Bitcoin's wireless transmission footprint has been substantially expanded thanks to the most recently hired Blockstream satellite.
The blockchain development company has confirmed that it has rented a fifth satellite on December 17, which is used to transmit the Bitcoin blockchain in the Asia-Pacific region, in addition to the existing coverage on Africa, Europe, South and North America.
The satellite service offers Bitcoin transactions without internet and the sharing of information to crypted users in all five continents.
Together with the announcement, Blockstream would launch a new application programming interface (API) that allows the satellite network to transmit encrypted messages. Users are able to pay for this service using micropayments on the Lightning network.
The move is interesting, as it removes the dependence on a physical Internet connection through traditional ADSL connections and fiber-optic networks.
More than Bitcoin
Blockstream CSO Samson Mow spoke with Cointelegraph after the announcement this week to unravel the ramifications of their extensive satellite coverage and the possibilities it creates for potential blockchain-based projects.
In developed countries, Internet connectivity has in some ways become a basic service offered to many, but the reality is that wired connections are a luxury service for many countries around the world.
Without an Internet connection, physical or wireless, it is impossible to synchronize a computer with the Bitcoin blockchain and be part of the mining network. To this end, Mow told Cointelegraph that a satellite connection provides a much needed solution for remote and developing areas of the world:
"Everything a user requires to receive Blockstream Satellite transmissions is a low-cost standard satellite dish, so if they run a full node and receive mainly payments, they do not need an Internet connection at all. transaction, they could send it via an SMS bridge or a mesh network.The Blockstream Satellite allows users to be creative and create new solutions around the service. "
One of the most important aspects of this satellite service is the backup protection that could potentially provide the Bitcoin network in the event of a large network blackout. It is a scenario that could affect the main metropolitan areas of the world and potentially threaten the validity of the Bitcoin network.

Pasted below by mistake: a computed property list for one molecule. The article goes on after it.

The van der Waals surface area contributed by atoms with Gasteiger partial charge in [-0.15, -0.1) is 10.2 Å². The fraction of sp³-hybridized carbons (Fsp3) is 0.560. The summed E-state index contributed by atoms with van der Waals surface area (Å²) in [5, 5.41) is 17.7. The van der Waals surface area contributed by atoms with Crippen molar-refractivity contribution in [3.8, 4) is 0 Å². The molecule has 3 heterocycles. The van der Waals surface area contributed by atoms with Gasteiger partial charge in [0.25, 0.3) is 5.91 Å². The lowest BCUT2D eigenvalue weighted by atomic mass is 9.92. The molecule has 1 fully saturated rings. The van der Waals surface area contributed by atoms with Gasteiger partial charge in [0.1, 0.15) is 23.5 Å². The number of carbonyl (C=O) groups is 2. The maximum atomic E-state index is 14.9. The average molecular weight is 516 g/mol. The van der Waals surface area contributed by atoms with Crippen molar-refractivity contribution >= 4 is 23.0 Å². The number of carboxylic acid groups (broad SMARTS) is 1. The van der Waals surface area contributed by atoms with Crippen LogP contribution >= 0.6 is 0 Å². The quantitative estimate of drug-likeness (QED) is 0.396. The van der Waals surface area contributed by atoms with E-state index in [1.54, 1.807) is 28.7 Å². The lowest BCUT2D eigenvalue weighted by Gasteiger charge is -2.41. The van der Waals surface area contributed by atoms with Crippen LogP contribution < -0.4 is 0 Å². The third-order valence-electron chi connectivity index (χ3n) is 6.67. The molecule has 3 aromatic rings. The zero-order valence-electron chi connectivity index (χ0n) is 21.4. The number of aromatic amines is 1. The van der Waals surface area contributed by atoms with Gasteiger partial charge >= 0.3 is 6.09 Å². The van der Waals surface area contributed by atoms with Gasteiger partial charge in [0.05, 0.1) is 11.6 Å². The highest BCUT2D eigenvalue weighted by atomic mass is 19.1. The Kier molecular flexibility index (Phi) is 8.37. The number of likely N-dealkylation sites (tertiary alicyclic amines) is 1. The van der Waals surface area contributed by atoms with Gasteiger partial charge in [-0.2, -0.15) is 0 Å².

As Mow explains, their satellite network is a potential protection against a situation like this. A satellite that transmits the Bitcoin blockchain could act as a route node for an area that has lost conventional Internet connectivity for any reason:
"For anyone who relies on Bitcoin to buy or sell goods and services, it would be a big problem if they were completely cut off from the network due to a cut undersea internet cable, which would result in a network partition where nodes would go out of sync, so Users could potentially accept a transaction that is subsequently invalidated.With Blockstream Satellite, as long as someone in a country is receiving, it will keep itself and others in that region in sync with the rest of the Bitcoin network. "
More power for people
One of Bitcoin's biggest draw cards is its decentralized and anonymous nature. The pre-eminent cryptocurrency allows people to carry out anonymous transactions and without the need for a central authority.
That said, Bitcoin's blockchain still depends on a fully functioning network to transmit transaction blocks. For most people, this means that extra costs are incurred through internet service providers.
Mow says that a satellite connection is a cheaper way for Bitcoin node operators to stay in sync with the blockchain:
"Not only does Blockstream Satellite extend basic Bitcoin access to regions without Internet connectivity, it promotes in particular the adoption of complete Bitcoin nodes, drastically reducing the cost of managing one." Receiving blockchain data from the Blockstream Satellite does not it has costs, unlike typical broadband connections that have limited bandwidth, which is great news for the number of nodes and the diversity of the network. "
Satellite coverage also opens up the possibilities for applications outside the realm of conventional Bitcoin transactions.
While Blockstream is keeping future plans for its satellite broadcast service near its chest, details of its Application Programming Interface (API) have been released.
As explained by Mow to Cointelegraph, the API will allow users to send encrypted messages through the service, with the Lightning network used to process the microtransactions. This opens up a number of possibilities for users all over the world:
"We have some interesting things going on, the last example is the Blockstream Satellite API, which we combined our satellite technology with Lightning payments to create the first open satellite transmission service. people can send totally private messages containing bitcoin market data, multisig transaction data or even other blockchain data, which should open many new application models. "
Overall, the service adds a further element of robustness to Bitcoin's blockchain and users have a cheaper alternative to connect and negotiate with cryptocurrency.
In areas where there are government restrictions, regulations and censorship of certain information or internet connectivity, a wireless service such as Blockstream could further improve the disruptive effect of Bitcoin, cryptocurrency and blockchain technology.